Evaluating by-catch can be challenging due to the logistical constraints on obtaining appropriate data on entanglement and mortality rates. For legitimate fisheries this is often achieved by independent observers recording by-catch from a known proportion of fishing effort in a fishery. However, this approach is labor and cost intensive, and is often supplemented by interviews with fishers. Obtaining information from small-scale fisheries can be more problematic, since these are often inaccessible to observers or are inadequately monitored, yet they comprise the majority of global fishing effort and may generate large by-catches of non-target vertebrates . Illegal fisheries in particular, by their covert nature, generally cannot be observed directly by researchers and so are poorly studied, but they can be the source of significant by-catch. Quantifying by-catch in such fisheries to an approximate magnitude can provide vital information to inform policy decisions in the absence of other data. Direct questioning may be one of the most appropriate methods when resources are limited . Here we show that an interview-based approach can yield data on by-catch in an illegal small-scale fishery over a short period of time, sufficient to estimate minimum annual by-catch rates, to identify high risk gear/location/season combinations, and to prioritize areas for further research.
At the end of the 19th century Caspian seals (Pusa caspica) were abundant with a population size of more than one million ; . However, the population has declined by more than 90% since the beginning of 20th century, primarily due to unsustainable harvesting lasting until the 1990s . The total Caspian seal population was estimated at approximately 104,000 in 2005, with an ongoing decline of 3–4% per year , . The species is listed as endangered by the International Union for Conservation of Nature (IUCN) . In 2012 the Caspian seal is still considered to be a ‘harvested’ species by the Russian Federation and faces a number of unresolved threats including habitat loss and degradation, disturbance from industrial development, potential decreased food availability due to over-fishing and invasive species, and fisheries by-catch.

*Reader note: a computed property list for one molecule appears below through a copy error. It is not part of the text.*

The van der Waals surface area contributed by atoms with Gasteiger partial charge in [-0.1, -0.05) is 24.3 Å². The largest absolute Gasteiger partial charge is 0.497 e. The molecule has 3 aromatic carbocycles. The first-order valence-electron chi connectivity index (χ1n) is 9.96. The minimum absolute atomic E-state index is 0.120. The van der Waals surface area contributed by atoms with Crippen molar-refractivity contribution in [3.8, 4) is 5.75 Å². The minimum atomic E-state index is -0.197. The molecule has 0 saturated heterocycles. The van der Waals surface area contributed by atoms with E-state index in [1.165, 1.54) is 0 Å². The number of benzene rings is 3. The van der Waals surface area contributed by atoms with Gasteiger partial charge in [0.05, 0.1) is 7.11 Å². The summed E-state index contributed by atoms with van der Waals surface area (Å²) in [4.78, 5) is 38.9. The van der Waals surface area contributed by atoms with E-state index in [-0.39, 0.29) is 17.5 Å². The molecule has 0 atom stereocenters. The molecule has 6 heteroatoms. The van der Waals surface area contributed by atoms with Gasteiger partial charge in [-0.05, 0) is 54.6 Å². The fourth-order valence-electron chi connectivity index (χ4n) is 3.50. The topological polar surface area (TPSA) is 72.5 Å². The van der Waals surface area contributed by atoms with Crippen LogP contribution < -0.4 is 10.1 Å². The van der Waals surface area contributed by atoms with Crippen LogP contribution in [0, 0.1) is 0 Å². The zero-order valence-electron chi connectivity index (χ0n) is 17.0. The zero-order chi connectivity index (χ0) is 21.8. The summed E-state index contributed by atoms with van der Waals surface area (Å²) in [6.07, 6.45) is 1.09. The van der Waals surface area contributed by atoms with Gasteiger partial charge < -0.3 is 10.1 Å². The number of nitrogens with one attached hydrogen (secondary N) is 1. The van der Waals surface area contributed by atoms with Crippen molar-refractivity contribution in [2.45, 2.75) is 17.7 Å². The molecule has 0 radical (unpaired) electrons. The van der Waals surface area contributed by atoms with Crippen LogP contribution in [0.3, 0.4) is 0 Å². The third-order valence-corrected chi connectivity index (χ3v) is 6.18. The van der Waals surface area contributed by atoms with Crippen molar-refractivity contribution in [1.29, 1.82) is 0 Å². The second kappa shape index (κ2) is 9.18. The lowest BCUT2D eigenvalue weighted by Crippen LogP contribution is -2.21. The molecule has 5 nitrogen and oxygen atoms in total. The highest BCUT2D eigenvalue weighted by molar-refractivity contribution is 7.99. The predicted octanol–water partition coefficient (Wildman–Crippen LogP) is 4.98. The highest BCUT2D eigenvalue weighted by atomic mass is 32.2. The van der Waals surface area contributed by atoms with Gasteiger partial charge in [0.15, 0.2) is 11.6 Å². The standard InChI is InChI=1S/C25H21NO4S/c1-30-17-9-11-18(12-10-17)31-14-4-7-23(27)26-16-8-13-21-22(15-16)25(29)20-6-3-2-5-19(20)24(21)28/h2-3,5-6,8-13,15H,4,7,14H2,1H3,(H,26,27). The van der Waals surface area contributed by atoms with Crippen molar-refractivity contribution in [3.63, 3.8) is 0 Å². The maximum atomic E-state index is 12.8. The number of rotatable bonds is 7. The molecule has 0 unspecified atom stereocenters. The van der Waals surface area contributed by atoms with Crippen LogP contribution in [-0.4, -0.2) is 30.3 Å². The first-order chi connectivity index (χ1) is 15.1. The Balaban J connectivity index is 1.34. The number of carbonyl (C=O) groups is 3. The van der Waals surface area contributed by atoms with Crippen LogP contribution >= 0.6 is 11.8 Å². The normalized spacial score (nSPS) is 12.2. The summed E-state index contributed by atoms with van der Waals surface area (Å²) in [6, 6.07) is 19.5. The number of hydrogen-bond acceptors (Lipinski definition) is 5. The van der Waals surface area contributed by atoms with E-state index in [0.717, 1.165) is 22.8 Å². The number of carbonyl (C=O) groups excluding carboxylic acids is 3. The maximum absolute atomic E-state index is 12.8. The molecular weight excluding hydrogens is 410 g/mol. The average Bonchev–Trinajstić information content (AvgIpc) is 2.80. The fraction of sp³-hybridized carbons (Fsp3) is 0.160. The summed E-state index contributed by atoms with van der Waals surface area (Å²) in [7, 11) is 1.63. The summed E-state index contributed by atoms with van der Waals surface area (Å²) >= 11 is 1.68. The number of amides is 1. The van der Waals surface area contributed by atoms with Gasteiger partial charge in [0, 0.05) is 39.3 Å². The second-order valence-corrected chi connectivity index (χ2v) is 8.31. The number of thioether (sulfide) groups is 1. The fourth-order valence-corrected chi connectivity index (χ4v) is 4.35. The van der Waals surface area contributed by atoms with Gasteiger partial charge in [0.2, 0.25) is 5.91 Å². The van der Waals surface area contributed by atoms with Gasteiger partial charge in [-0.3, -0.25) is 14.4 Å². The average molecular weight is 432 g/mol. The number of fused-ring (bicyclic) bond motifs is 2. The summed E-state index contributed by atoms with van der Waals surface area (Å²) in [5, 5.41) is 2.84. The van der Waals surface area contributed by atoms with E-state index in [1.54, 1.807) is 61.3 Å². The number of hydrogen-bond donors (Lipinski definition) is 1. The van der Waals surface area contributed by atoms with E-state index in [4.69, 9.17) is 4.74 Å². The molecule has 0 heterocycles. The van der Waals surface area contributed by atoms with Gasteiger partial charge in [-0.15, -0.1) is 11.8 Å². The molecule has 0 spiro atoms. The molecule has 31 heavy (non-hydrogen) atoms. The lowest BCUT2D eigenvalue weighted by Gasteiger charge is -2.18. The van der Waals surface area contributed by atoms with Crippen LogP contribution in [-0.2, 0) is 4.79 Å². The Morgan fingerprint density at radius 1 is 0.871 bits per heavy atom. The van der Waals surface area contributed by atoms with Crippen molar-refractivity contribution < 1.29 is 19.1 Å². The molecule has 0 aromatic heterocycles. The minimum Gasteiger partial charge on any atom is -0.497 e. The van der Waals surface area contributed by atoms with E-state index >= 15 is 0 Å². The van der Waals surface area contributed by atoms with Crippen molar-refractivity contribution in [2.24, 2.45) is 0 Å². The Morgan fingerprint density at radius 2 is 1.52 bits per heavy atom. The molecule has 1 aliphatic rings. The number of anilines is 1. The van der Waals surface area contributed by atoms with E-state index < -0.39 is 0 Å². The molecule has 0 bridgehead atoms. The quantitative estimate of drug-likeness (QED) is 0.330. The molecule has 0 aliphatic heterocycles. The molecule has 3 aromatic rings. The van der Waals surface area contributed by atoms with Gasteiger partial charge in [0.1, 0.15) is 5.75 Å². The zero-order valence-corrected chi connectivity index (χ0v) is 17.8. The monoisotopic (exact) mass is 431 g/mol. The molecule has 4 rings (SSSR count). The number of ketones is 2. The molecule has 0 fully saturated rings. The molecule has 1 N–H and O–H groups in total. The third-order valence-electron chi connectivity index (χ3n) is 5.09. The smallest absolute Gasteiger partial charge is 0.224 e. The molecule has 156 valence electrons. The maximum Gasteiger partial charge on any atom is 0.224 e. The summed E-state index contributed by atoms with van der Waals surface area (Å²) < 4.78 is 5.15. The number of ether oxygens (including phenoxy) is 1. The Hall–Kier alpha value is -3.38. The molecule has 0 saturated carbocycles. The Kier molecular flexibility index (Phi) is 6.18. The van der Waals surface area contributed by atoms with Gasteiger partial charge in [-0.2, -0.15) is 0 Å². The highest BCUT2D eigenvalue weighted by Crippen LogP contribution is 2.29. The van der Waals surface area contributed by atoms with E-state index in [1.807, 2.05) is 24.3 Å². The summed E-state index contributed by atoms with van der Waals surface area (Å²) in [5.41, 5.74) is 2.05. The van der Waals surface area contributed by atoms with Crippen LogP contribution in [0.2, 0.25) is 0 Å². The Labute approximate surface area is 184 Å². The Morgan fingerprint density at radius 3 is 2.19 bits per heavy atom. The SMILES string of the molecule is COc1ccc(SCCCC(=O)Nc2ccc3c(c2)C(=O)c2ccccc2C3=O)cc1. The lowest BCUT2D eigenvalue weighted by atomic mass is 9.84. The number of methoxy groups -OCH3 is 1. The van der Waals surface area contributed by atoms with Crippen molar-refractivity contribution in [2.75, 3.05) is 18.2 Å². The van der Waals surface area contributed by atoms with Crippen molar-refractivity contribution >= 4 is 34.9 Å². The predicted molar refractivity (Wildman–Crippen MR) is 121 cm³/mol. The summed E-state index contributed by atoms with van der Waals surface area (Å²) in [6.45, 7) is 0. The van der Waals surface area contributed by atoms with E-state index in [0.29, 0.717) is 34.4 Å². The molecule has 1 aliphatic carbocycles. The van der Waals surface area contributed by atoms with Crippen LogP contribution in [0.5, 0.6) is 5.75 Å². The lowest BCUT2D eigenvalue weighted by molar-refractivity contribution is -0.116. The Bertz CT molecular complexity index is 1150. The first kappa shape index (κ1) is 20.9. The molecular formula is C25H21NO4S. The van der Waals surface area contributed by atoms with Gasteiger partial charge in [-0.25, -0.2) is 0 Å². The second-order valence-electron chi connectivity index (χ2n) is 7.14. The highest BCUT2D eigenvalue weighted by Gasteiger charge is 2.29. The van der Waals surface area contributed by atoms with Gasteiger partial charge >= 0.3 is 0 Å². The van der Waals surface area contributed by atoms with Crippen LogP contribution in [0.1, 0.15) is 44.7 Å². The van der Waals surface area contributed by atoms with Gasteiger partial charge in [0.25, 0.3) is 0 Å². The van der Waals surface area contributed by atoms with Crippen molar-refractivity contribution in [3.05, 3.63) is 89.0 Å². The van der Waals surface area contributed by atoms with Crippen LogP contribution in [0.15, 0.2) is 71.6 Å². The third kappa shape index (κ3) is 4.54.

From the early 1990s, following the collapse of the Soviet Union, state control of fisheries in the Caspian Sea have been very weak, resulting in a dramatic increase in illegal and unregulated fishing . Extremely high economic values of sturgeon products, reaching up to US$10,000 per kg for beluga caviar, and unstable socio-economic conditions provided opportunities for the development of a substantial black-market. This illegal catch has driven catastrophic declines of all six Caspian sturgeon species reflected in the sharp decrease in sturgeon catch from about 30,000 tonnes annually in the 1900s down to less than 1,000 tonnes in 2007 , . All five commercially important Caspian sturgeon species are now listed as critically endangered by IUCN . The sturgeon gear used in illegal fisheries is indiscriminate, and therefore presents a potentially serious by-catch hazard to Caspian seals.
This study aims to quantify by-catch rates in the northern Caspian Sea to understand the potential contribution of by-catch to the ongoing Caspian seal population decline. The results are also essential for developing and implementing effective conservation strategies for Caspian seals, and for providing evidence to incorporate these measures into official policy in the Caspian littoral states, since no quantitative data on the scale of the catch are currently available, and the governments of the Caspian states have not formally recognized the issue…
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Photo: © Brian Deacon, KBR-I&M, Leatherhead, UK.